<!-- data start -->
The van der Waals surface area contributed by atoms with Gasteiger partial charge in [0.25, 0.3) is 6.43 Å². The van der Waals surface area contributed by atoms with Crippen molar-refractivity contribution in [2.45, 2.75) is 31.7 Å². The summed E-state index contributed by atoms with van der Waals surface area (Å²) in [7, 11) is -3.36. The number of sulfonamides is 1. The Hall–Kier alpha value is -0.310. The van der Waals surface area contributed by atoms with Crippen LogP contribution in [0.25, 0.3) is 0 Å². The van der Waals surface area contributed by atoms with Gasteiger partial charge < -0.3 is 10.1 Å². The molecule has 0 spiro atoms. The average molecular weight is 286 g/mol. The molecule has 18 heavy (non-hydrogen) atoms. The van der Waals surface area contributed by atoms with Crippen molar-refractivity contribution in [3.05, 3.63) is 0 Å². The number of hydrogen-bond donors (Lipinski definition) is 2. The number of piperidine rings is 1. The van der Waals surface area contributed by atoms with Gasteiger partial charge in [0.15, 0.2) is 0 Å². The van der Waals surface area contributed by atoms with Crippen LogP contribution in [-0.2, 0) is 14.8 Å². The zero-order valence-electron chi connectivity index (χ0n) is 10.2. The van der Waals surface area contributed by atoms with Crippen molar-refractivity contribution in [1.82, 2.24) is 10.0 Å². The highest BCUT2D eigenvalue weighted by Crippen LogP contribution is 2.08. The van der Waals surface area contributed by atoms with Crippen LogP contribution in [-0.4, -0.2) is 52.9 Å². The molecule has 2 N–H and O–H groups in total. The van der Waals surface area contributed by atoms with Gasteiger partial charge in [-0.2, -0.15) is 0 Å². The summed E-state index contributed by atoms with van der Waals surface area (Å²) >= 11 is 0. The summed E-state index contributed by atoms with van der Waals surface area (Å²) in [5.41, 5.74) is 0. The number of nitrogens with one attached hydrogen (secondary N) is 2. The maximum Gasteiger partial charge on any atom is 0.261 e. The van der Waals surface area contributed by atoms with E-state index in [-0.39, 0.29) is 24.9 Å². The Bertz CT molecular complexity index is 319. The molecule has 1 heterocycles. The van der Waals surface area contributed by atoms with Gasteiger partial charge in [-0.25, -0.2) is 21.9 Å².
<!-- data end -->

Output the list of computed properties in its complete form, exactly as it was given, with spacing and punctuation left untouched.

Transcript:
The van der Waals surface area contributed by atoms with Gasteiger partial charge in [0.25, 0.3) is 6.43 Å². The van der Waals surface area contributed by atoms with Crippen molar-refractivity contribution in [2.45, 2.75) is 31.7 Å². The summed E-state index contributed by atoms with van der Waals surface area (Å²) in [7, 11) is -3.36. The number of sulfonamides is 1. The Hall–Kier alpha value is -0.310. The van der Waals surface area contributed by atoms with Crippen LogP contribution in [0.25, 0.3) is 0 Å². The van der Waals surface area contributed by atoms with Gasteiger partial charge < -0.3 is 10.1 Å². The molecule has 0 spiro atoms. The average molecular weight is 286 g/mol. The molecule has 18 heavy (non-hydrogen) atoms. The van der Waals surface area contributed by atoms with Crippen molar-refractivity contribution in [3.05, 3.63) is 0 Å². The number of hydrogen-bond donors (Lipinski definition) is 2. The number of piperidine rings is 1. The van der Waals surface area contributed by atoms with Gasteiger partial charge in [0.15, 0.2) is 0 Å². The van der Waals surface area contributed by atoms with Crippen LogP contribution in [-0.2, 0) is 14.8 Å². The zero-order valence-electron chi connectivity index (χ0n) is 10.2. The van der Waals surface area contributed by atoms with Crippen molar-refractivity contribution in [1.82, 2.24) is 10.0 Å². The highest BCUT2D eigenvalue weighted by Crippen LogP contribution is 2.08. The van der Waals surface area contributed by atoms with Crippen LogP contribution in [-0.4, -0.2) is 52.9 Å². The molecule has 2 N–H and O–H groups in total. The van der Waals surface area contributed by atoms with Gasteiger partial charge in [-0.2, -0.15) is 0 Å². The summed E-state index contributed by atoms with van der Waals surface area (Å²) >= 11 is 0. The summed E-state index contributed by atoms with van der Waals surface area (Å²) in [5.41, 5.74) is 0. The number of nitrogens with one attached hydrogen (secondary N) is 2. The maximum Gasteiger partial charge on any atom is 0.261 e. The van der Waals surface area contributed by atoms with E-state index in [-0.39, 0.29) is 24.9 Å². The Bertz CT molecular complexity index is 319. The molecule has 1 heterocycles. The van der Waals surface area contributed by atoms with Gasteiger partial charge in [-0.25, -0.2) is 21.9 Å².